Shortlisted: Debut Novel of the Year
The Costa Judges: ‘A warm and well-observed story of love in later life, unexpected friendship and the ties that bind.’
The Book of Science and Antiquities
"It would be a crime to give away anything more, but the end of this beautiful novel made me cry. Jones writes with intelligence and a lively wit, but there’s more — a warmth that forces you to care about these people as if you had met them...."
— The Times
3 out of 5
Recently shortlisted for the Costa First Novel Award, 70-year-old Anne Youngson proves that it’s never too late to succeed at something new. Tina Hopgood, a grandmother and farmer’s wife living in Bury St Edmunds, writes to Professor Glob, at the Silkeborg Museum in Denmark, who once dedicated a book to her and her classmates. But the professor has died and so a reply comes from the new curator, Professor Anders Larsen. The two lonely people tentatively begin a correspondence that becomes a lifeline for them both. An intriguing and tender read about friendship and hope.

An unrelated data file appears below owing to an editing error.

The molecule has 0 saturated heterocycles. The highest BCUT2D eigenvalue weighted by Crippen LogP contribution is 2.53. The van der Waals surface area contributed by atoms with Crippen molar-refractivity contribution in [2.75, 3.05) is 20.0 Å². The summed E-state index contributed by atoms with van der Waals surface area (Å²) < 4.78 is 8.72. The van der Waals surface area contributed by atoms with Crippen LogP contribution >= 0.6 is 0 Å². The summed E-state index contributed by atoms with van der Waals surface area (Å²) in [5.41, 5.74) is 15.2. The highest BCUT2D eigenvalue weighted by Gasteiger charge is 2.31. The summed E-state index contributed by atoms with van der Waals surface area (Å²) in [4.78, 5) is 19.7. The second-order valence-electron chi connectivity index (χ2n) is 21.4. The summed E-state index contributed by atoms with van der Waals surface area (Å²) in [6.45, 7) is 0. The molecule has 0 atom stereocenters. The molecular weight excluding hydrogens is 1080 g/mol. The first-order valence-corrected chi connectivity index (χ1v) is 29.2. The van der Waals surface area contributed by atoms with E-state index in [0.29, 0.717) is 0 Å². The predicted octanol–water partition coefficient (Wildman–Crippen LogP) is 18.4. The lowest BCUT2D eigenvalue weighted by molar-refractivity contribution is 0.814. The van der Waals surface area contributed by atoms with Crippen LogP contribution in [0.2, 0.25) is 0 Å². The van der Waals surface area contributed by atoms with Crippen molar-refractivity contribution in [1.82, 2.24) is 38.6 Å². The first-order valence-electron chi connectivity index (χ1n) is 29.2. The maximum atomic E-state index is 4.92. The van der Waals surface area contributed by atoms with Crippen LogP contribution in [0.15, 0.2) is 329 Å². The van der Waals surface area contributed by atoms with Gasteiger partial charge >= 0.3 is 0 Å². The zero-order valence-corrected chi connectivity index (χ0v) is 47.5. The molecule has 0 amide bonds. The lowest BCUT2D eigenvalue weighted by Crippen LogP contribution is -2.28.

Youngson’s epistolary novel follows the correspondence between Tina Hopgood – a farmer’s wife living in Bury St Edmunds – and professor Anders Larsen, a curator at a Danish museum. What begins as an inquiry about the Tollund Man, and Tina’s thwarted plans to visit the museum, soon develops into a much-valued friendship. As the two enter into detailed discussions about history and archaeology, as well as sharing intimate details about their family lives, the book becomes a thoughtful and gentle meditation on buried passions, regrets, love, grief and loneliness. But Youngson’s debut offers hope for change in its tender exploration of what it means to have experienced a life well-lived.